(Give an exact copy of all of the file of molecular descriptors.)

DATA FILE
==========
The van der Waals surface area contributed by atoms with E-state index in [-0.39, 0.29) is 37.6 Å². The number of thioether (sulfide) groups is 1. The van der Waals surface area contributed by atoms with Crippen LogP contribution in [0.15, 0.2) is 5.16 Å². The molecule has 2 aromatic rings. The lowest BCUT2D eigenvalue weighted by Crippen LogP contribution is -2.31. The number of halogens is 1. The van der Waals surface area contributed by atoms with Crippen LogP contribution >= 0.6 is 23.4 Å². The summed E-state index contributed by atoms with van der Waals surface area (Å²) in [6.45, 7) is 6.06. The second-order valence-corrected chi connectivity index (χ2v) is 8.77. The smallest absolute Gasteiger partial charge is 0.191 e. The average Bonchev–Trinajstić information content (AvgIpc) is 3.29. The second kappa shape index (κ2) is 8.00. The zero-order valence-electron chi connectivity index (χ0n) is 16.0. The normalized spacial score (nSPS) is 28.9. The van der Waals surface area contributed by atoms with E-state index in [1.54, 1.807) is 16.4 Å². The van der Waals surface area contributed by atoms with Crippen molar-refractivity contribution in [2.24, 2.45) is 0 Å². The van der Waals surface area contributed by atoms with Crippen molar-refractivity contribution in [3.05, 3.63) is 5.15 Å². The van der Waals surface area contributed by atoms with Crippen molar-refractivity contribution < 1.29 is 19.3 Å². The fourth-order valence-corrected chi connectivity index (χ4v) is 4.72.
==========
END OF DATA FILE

The van der Waals surface area contributed by atoms with E-state index in [-0.39, 0.29) is 37.6 Å². The number of thioether (sulfide) groups is 1. The van der Waals surface area contributed by atoms with Crippen LogP contribution in [0.15, 0.2) is 5.16 Å². The molecule has 2 aromatic rings. The lowest BCUT2D eigenvalue weighted by Crippen LogP contribution is -2.31. The number of halogens is 1. The van der Waals surface area contributed by atoms with Crippen LogP contribution >= 0.6 is 23.4 Å². The summed E-state index contributed by atoms with van der Waals surface area (Å²) in [6.45, 7) is 6.06. The second-order valence-corrected chi connectivity index (χ2v) is 8.77. The smallest absolute Gasteiger partial charge is 0.191 e. The average Bonchev–Trinajstić information content (AvgIpc) is 3.29. The second kappa shape index (κ2) is 8.00. The zero-order valence-electron chi connectivity index (χ0n) is 16.0. The normalized spacial score (nSPS) is 28.9. The van der Waals surface area contributed by atoms with E-state index in [1.54, 1.807) is 16.4 Å². The van der Waals surface area contributed by atoms with Crippen molar-refractivity contribution in [2.24, 2.45) is 0 Å². The van der Waals surface area contributed by atoms with Crippen molar-refractivity contribution in [3.05, 3.63) is 5.15 Å². The van der Waals surface area contributed by atoms with Crippen molar-refractivity contribution < 1.29 is 19.3 Å². The fourth-order valence-corrected chi connectivity index (χ4v) is 4.72.